Beginners Yoga Poses for Abs

Eat organic WHENEVER POSSIBLE

The easiest thing you can do to consume your meat, dairy, and even your produce and grains, more responsibly is to eat organic whenever you can. Organic foods, especially meats and dairy are important because they have strict regulations on what the animal can and can’t eat or be grown with. These foods aren’t loaded with pesticides from the food the animal consumed, and they are also not loaded with growth hormones or antibiotics. The practices of the farm are usually more ethical and many organic foods are also labelled ‘humanely raised’. If your body craves meat or dairy, this is a fantastic option that will keep you mindful with each purchase and meal. Eating this way 100% of the time might not be possible for you depending on what you have where you live and your budget, so shoot for the 80-20 rule, where 80 per cent of your food is organic and 20 per cent is conventionally grown, or buy organic for the items you use most frequently.

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Buy from local farmers

Sometimes, even better than organic is to buy straight form your local farmer. This goes for meat and dairy, but also for other produce. Many farmers aren’t labelled organic, simply because the certification process is rigid and expensive. When asked they may tell you that they don’t use hormones, pesticides, or antibiotics to feed and raise their animals, and that they don’t spray their crops. They’ll also be able to tell you if the animals are pasture-raised, free-range, or raised within the farm stables. These can all help you find farms that raise happy, healthy animals, while supporting a local business, and practising sustainability. And even if your farmer isn’t organic, or does use some practices that aren’t perfect, this is still a way to practise sustainable farming, local farmers, and a small business, where you can help shape the demand for more organic and healthier options right in your area.

Eat MOSTLY VEGETABLES

Just because you eat meat and dairy, they don’t have to be the main component of your diet. For most people, eating meat is a source of protein and iron that help their bodies to stay strong, supported, and functioning well. For some people, plant-based protein just isn’t enough and they find themselves exhausted, constantly hungry, and even anaemic. Incorporating meat at one meal a day or even sporadically throughout the week is often enough to get back on track and find balance in your body. Regardless of if you consume meat once a week or in each meal, try keeping your nutrient dense vegetables as the main show. This will help keep your healthy vs. unhealthy fats in check, as well as your micro and macronutrients. It will also up the fibre content as you add in more protein for smoother digestion of each meal.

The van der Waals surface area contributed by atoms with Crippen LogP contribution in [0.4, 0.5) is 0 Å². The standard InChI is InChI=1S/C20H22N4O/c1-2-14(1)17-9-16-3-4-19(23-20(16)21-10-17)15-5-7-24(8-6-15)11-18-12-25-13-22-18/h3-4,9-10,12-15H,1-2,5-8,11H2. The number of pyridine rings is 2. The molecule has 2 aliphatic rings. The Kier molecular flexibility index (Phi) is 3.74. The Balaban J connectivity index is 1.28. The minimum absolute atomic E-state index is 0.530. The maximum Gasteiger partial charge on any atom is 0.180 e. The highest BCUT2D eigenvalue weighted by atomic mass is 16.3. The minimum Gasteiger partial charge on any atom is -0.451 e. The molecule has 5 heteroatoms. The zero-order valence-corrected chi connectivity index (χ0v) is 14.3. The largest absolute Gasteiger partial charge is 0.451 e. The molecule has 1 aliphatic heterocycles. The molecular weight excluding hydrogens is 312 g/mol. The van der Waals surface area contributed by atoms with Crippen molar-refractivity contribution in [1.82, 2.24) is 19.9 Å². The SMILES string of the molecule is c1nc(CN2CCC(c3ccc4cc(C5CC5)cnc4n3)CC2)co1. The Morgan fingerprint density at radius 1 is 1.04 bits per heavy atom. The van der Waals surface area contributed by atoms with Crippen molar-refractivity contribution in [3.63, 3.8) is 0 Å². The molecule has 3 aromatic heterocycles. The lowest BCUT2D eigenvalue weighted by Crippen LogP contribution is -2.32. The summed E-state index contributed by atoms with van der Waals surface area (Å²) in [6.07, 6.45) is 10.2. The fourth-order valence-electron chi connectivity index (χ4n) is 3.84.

Eat at farm-to-table OR LOCALLY OWNED RESTAURANTS

If you don’t want to cook and buy meat, and only want it occasionally, try eating out. While eating out might not seem like the most mindful choice at first, many local restaurants shop in local stores and local farms, making their meats and dairy much more sustainable than traditional chain restaurants. The food is often fresher and less expensive, plus consumer demand for farm-to-table is growing. These restaurants may not be organic, but they will usually have options for meat that are sustainable and from local farms. This way, your occasional indulgence can continue to be mindful and sustainable for your community, rather than support practices that don’t align with your lifestyle and yoga practice.

Include vegetarian MEALS IN YOUR ROTATION

Just because you eat meat, it doesn’t mean you have to eat it at every meal or throw away your favourite vegan and vegetarian recipes. As you add it in, you might find yourself craving meat or dairy with each meal. After awhile, this will balance out and you’ll find the right amount for your bodies needs. Once you are through this first introduction of meat back into your diet, start adding back in some of your favourite non-meat recipes, or even declare a few days of the week ‘no meat’ days. This can help you keep your vegetable intake high and keep your body, mind, and yoga practice in balance.

Eating meat is a personal choice for your body, much like your yoga practice. Whether you choose to eat it or not, you can make choices that help support your yogic lifestyle, rather than choices that make you second guess yourself. The next time you head to the grocery store or a friend’s house and are tempted to try buying or eating meat again, put these steps into practice and know that you are doing so the modern, mindful and yogic way.

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